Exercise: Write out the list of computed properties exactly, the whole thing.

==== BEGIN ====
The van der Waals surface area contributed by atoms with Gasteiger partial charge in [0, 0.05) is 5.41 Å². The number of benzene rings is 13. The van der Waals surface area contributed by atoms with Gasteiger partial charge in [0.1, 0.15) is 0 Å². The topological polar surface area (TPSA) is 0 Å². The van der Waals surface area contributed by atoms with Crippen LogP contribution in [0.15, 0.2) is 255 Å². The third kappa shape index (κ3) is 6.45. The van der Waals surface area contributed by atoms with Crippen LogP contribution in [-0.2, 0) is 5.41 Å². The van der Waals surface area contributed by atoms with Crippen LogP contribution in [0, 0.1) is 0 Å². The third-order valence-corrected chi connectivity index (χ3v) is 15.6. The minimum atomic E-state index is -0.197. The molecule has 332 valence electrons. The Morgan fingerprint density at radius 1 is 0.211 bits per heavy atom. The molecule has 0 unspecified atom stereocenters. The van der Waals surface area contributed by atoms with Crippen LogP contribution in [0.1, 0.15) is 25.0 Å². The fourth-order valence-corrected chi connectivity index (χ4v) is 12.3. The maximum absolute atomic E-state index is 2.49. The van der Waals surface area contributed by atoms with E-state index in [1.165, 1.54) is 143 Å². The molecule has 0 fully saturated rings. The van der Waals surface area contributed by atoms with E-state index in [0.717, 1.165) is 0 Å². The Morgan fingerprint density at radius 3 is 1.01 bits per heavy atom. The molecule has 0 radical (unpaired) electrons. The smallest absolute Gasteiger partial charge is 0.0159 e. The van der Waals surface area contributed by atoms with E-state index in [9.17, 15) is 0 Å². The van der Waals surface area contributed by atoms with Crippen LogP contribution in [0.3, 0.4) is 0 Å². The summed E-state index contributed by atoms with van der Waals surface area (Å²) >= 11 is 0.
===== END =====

The van der Waals surface area contributed by atoms with Gasteiger partial charge in [0, 0.05) is 5.41 Å². The number of benzene rings is 13. The van der Waals surface area contributed by atoms with Gasteiger partial charge in [0.1, 0.15) is 0 Å². The topological polar surface area (TPSA) is 0 Å². The van der Waals surface area contributed by atoms with Crippen LogP contribution in [0.15, 0.2) is 255 Å². The third kappa shape index (κ3) is 6.45. The van der Waals surface area contributed by atoms with Crippen LogP contribution in [-0.2, 0) is 5.41 Å². The van der Waals surface area contributed by atoms with Crippen LogP contribution in [0, 0.1) is 0 Å². The third-order valence-corrected chi connectivity index (χ3v) is 15.6. The minimum atomic E-state index is -0.197. The molecule has 332 valence electrons. The Morgan fingerprint density at radius 1 is 0.211 bits per heavy atom. The molecule has 0 unspecified atom stereocenters. The van der Waals surface area contributed by atoms with Crippen LogP contribution in [0.1, 0.15) is 25.0 Å². The fourth-order valence-corrected chi connectivity index (χ4v) is 12.3. The maximum absolute atomic E-state index is 2.49. The van der Waals surface area contributed by atoms with E-state index in [1.165, 1.54) is 143 Å². The molecule has 0 fully saturated rings. The van der Waals surface area contributed by atoms with E-state index in [0.717, 1.165) is 0 Å². The Morgan fingerprint density at radius 3 is 1.01 bits per heavy atom. The molecule has 0 radical (unpaired) electrons. The smallest absolute Gasteiger partial charge is 0.0159 e. The van der Waals surface area contributed by atoms with E-state index in [9.17, 15) is 0 Å². The van der Waals surface area contributed by atoms with Crippen LogP contribution in [0.3, 0.4) is 0 Å². The summed E-state index contributed by atoms with van der Waals surface area (Å²) >= 11 is 0.